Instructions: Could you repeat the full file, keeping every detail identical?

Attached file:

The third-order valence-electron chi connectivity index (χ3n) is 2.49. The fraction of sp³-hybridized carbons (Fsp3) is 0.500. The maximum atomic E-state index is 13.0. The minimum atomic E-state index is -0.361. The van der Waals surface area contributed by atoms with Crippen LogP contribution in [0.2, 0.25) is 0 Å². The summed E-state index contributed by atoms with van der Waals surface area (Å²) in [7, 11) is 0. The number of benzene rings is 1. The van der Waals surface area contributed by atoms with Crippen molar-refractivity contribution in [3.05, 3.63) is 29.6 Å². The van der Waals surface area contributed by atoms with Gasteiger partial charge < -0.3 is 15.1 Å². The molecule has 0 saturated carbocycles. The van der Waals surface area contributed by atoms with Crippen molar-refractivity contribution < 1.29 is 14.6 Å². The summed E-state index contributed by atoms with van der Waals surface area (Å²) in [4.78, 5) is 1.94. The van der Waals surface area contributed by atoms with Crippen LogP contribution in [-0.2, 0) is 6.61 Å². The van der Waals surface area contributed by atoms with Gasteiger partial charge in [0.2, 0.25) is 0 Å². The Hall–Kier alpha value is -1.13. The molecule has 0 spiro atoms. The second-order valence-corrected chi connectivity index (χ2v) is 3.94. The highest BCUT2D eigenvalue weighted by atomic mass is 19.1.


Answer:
The third-order valence-electron chi connectivity index (χ3n) is 2.49. The fraction of sp³-hybridized carbons (Fsp3) is 0.500. The maximum atomic E-state index is 13.0. The minimum atomic E-state index is -0.361. The van der Waals surface area contributed by atoms with Crippen LogP contribution in [0.2, 0.25) is 0 Å². The summed E-state index contributed by atoms with van der Waals surface area (Å²) in [7, 11) is 0. The number of benzene rings is 1. The van der Waals surface area contributed by atoms with Crippen molar-refractivity contribution in [3.05, 3.63) is 29.6 Å². The van der Waals surface area contributed by atoms with Gasteiger partial charge < -0.3 is 15.1 Å². The molecule has 0 saturated carbocycles. The van der Waals surface area contributed by atoms with Crippen molar-refractivity contribution < 1.29 is 14.6 Å². The summed E-state index contributed by atoms with van der Waals surface area (Å²) in [4.78, 5) is 1.94. The van der Waals surface area contributed by atoms with Crippen LogP contribution in [-0.2, 0) is 6.61 Å². The van der Waals surface area contributed by atoms with Gasteiger partial charge in [0.2, 0.25) is 0 Å². The Hall–Kier alpha value is -1.13. The molecule has 0 spiro atoms. The second-order valence-corrected chi connectivity index (χ2v) is 3.94. The highest BCUT2D eigenvalue weighted by atomic mass is 19.1.